A host of Australia’s WorldTour elite highlight the road selections, with reigning national champion Alexander Edmondson, 2006 Commonwealth Games road race Gold medallist Mathew Hayman, Steele Von Hoff, Mitchell Docker, Callum Scotson and Meyer, forming a versatile six-member men’s road squad.
“I have very fond memories of the 2014 Commonwealth Games from Glasgow, so I am really excited about lining up in the road race in 2018,” said Edmondson, who won Gold and Silver in the pursuit events on the track four years ago.
“Of course being a home games there’s a bit of added pressure, but we are going to have a home crowd cheering us on which is going to be huge.
“I’m really looking forward to the opportunity of racing in the green and gold on home soil!”
Triple world championship medallist and 2014 Commonwealth Bronze medallist Katrin Garfoot will head the six-member women’s team with reigning road national champion Shannon Malseed, dual national road champion Gracie Elvin and 2010 Games Bronze medallist Chloe Hosking, who gains a third team selection.
2010 team member Tiffany Cromwell returns while Sarah Roy makes her debut.
“It's a bit of a pinch yourself moment,” said Hosking who becomes just the third Australian female cycling behind Anna Meares and Kathy Watt to be named to contest three Commonwealth Games.
“To think I represented Australia at 20 in Delhi and I'm still racing and still getting stronger and still pulling on the green and gold. I would never have dreamt this growing up.”
The Tandem Para-cycling selections are led by 2016 world champions Jessica Gallagher and Pilot Madison Janssen, while Bradley Henderson will make his debut with Pilot Thomas Clarke who won Bronze at the 2014 Games.
2014 Bronze medallists and dual Olympians Daniel McConnell and Rebecca McConnell (nee Henderson) will contest the mountain bike cross-country competition.
“I'm very excited about the upcoming Games, to have a home Commonwealth Games is going to be a great experience,” said McConnell who grabbed a top ten finish at last year’s World Championships in Cairns. “I have pretty high expectations going into the Games.
“I really like the course, I think it suits my strength pretty well. I just want to get to the start line 100% fit and ready to go, if I can do that anything is possible.”
Similarly, Rebecca McConnell is hoping the home course advantage plays into her hands when she lines up against a world-class field.
“I have been fortunate enough to race on the course at the Nationals Series in January, it's a great course, with technical climbing and descending and the strongest rider will win,” said Henderson.
“With world champions and World Cup winners in both the men's and the women's field the racing is going to be fast and exciting so we hope to see lots of spectators in April!”
Australia has enjoyed strong success at recent Games with a 24-medal haul including seven gold in Glasgow in 2014, and 21 medals (14 gold) in Delhi in 2010.
Tickets still available to 12 sports across the Gold Coast 2018 Commonwealth Games competition schedule.
Commonwealth Games Australian Cycling Team
PARA TRACK (TANDEMS)
* Commonwealth Games debutant
Cycling Australia is pleased to announce an experienced four-rider team for the 2018 UCI Track World Championships to be held in Apeldoorn, Netherlands from February 28 - March 4 2018.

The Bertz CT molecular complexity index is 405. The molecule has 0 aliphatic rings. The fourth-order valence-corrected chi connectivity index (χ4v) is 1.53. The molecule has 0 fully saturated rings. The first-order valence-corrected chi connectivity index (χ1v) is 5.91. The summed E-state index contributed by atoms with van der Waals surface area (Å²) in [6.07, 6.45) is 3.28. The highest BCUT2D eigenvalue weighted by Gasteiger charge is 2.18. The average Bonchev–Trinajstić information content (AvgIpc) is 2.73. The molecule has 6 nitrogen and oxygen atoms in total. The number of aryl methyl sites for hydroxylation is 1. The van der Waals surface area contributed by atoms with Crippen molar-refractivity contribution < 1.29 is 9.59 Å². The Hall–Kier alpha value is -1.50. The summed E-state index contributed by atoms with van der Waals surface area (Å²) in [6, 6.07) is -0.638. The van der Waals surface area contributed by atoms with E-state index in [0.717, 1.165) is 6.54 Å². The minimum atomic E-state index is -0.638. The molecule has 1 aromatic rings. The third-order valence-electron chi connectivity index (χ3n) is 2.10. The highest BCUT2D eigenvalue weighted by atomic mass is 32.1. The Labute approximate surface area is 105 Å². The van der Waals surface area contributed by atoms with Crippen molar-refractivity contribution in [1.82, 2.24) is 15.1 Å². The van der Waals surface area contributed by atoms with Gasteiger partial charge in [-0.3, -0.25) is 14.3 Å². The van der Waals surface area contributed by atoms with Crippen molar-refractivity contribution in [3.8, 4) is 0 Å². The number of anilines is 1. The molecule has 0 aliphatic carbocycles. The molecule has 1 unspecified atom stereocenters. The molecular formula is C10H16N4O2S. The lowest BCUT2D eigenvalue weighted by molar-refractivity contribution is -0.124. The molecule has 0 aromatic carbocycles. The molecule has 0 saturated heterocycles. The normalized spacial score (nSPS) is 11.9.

In line with the CA High Performance Strategy, the Commonwealth Games has been set as the benchmark event of the year, rather than Track Worlds, and this is reflected in the smaller than usual team for the event.
This is a one-off strategy for 2018, as the 2019/2020 Track Worlds will be part of Olympic qualification.
Dual 2017 silver medallist Stephanie Morton (SA) will line up in the sprint, keirin and 500m time trial looking to pull on the rainbow jersey following success at the opening round of the Tissot UCI Track World Cup and Oceania Track Championships.
2012 team sprint world champion and 2016 sprint silver medallist Matthew Glaetzer (SA) will tackle the sprint and keirin. As well as lining up in the 1km time trial, an event he became the first person to ride under one minute at sea level at the Manchester Track World Cup in November.
In endurance events eight-time world champion Cameron Meyer (WA) will defend his points race title while also partnering Callum Scotson (SA) in the Madison, as they look to improve on silver from a year ago. Scotson will also compete in the scratch race.
The four selected athletes competed in the first two UCI World Cups in Poland and Manchester targeting Olympic events, with Glaetzer winning men's sprint in Poland, Meyer and Scotson winning the men's Madison and Morton winning silver in the sprint and bronze in the keirin, and will head into the World Championships with confidence.
With the focus on the 2018 Gold Coast Commonwealth Games the team has been carefullly selected with individual and team long term goals in mind, and in alignment with Cycling Australia's 2020 strategy.
Australian Cycling Team for 2018 Track World Championships – Apeldoorn, Netherlands, Feb 28 - March 4 2018.
Michael Matthews (ACT) is celebrating an Oppy ‘triple crown’ after claiming three of the major honours at the 2017 Cycling Australia Awards in Melbourne on Friday.
Matthews, 27, was awarded the Sir Hubert 'Oppy' Opperman Medal & Trophy after being named the 2017 Australian Cyclist of the Year in front of 300 of Australian cycling’s elite.